The first Convention on the Protection of the Marine Environment of the Baltic Sea Area was signed by Denmark, Finland, West Germany, East Germany, Poland, USSR and Sweden in 1974 and entered into force on 3 May 1980. A new convention was signed in 1992 by Czechoslovakia, Denmark, Estonia, the European Community, Finland, Germany, Latvia, Lithuania, Poland, Russia and Sweden. The Convention on the Protection of the Marine Environment of the Baltic Sea Area, 1992, entered into force on 17 January 2000.
The States-Parties to the Convention agreed individually or jointly to take all appropriate legislative, administrative or other relevant measures to prevent and eliminate pollution in order to promote the ecological restoration of the Baltic Sea Area and the preservation of its ecological balance.
The States-Parties to the Convention are obligated to notify and enter into consultations with each other when an environmental impact assessment of a proposed activity is likely to cause a significant adverse impact on the marine environment of the Baltic Sea Area. Similarly, they are to notify and consult each other whenever a pollution incident in their territory is likely to cause pollution to the marine environment of the Baltic Sea Area outside its territory and adjacent maritime area.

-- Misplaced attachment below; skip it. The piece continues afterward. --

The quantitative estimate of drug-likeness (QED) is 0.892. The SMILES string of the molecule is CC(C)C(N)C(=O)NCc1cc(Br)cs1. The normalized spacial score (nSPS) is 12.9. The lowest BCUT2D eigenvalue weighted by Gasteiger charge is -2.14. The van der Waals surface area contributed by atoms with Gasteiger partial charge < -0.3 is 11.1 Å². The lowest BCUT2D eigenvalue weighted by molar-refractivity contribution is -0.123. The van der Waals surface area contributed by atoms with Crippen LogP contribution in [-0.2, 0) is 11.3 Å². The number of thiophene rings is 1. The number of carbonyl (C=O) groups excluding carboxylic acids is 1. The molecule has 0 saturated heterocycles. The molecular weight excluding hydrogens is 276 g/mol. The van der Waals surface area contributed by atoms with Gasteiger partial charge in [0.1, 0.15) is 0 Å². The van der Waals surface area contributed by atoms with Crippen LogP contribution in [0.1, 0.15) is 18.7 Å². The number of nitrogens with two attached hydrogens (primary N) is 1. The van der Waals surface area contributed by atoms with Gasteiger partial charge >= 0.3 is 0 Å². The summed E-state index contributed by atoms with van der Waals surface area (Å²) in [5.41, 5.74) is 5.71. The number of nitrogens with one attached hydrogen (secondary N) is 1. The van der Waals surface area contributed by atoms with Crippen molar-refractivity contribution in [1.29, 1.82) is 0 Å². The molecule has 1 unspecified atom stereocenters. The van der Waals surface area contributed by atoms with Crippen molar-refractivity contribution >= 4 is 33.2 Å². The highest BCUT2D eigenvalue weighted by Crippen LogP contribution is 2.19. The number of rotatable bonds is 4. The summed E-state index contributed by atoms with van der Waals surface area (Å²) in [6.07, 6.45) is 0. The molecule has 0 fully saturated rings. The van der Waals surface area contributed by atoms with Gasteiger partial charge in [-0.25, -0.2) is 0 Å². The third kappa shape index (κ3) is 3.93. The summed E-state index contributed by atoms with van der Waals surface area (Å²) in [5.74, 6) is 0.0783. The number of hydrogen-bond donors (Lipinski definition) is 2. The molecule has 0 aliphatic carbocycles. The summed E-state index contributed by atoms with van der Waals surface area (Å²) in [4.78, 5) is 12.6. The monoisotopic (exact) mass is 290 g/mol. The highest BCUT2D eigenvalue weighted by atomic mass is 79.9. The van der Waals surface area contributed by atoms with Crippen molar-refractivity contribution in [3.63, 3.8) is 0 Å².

The Convention sets up a Baltic Marine Environment Protection Commission (HELCOM)(originally set up pursuant to the first Helsinki Convention, its functions subsequently reviewed), whose responsibilities are to implement the Convention, make recommendations to the Parties, define pollution control criteria and objectives and promote additional measures in co-operation with respective governmental bodies of the Parties.
The Parties also undertake to implement measures to maintain adequate ability and to respond to pollution incidents in order to eliminate or minimize the consequences of these incidents and regularly report to the HELCOM commission on and inform the general public of the measures taken in accordance with the Convention.